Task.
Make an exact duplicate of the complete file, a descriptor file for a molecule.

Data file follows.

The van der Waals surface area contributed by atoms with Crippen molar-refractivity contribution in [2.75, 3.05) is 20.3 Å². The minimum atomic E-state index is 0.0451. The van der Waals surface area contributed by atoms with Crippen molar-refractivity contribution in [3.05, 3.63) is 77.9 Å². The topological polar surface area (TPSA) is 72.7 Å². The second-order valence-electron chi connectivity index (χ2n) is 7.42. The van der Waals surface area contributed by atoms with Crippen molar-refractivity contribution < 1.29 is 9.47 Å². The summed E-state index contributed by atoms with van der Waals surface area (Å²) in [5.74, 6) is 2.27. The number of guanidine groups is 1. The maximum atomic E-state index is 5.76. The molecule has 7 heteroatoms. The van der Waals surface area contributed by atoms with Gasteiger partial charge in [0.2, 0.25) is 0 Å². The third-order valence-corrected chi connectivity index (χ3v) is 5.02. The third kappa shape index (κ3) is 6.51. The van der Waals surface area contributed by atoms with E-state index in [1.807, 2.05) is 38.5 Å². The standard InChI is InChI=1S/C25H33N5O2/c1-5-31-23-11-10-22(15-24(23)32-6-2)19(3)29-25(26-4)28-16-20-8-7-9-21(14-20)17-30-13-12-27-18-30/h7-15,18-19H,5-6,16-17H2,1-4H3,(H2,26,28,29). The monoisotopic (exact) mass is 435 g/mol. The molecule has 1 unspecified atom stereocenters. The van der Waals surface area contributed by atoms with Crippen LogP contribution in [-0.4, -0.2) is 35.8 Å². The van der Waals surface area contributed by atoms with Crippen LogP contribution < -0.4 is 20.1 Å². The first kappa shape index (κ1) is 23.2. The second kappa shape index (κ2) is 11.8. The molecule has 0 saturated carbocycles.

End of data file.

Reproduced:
The van der Waals surface area contributed by atoms with Crippen molar-refractivity contribution in [2.75, 3.05) is 20.3 Å². The minimum atomic E-state index is 0.0451. The van der Waals surface area contributed by atoms with Crippen molar-refractivity contribution in [3.05, 3.63) is 77.9 Å². The topological polar surface area (TPSA) is 72.7 Å². The second-order valence-electron chi connectivity index (χ2n) is 7.42. The van der Waals surface area contributed by atoms with Crippen molar-refractivity contribution < 1.29 is 9.47 Å². The summed E-state index contributed by atoms with van der Waals surface area (Å²) in [5.74, 6) is 2.27. The number of guanidine groups is 1. The maximum atomic E-state index is 5.76. The molecule has 7 heteroatoms. The van der Waals surface area contributed by atoms with Gasteiger partial charge in [0.2, 0.25) is 0 Å². The third-order valence-corrected chi connectivity index (χ3v) is 5.02. The third kappa shape index (κ3) is 6.51. The van der Waals surface area contributed by atoms with E-state index in [1.807, 2.05) is 38.5 Å². The standard InChI is InChI=1S/C25H33N5O2/c1-5-31-23-11-10-22(15-24(23)32-6-2)19(3)29-25(26-4)28-16-20-8-7-9-21(14-20)17-30-13-12-27-18-30/h7-15,18-19H,5-6,16-17H2,1-4H3,(H2,26,28,29). The monoisotopic (exact) mass is 435 g/mol. The molecule has 1 unspecified atom stereocenters. The van der Waals surface area contributed by atoms with Crippen LogP contribution in [-0.4, -0.2) is 35.8 Å². The van der Waals surface area contributed by atoms with Crippen LogP contribution < -0.4 is 20.1 Å². The first kappa shape index (κ1) is 23.2. The second kappa shape index (κ2) is 11.8. The molecule has 0 saturated carbocycles.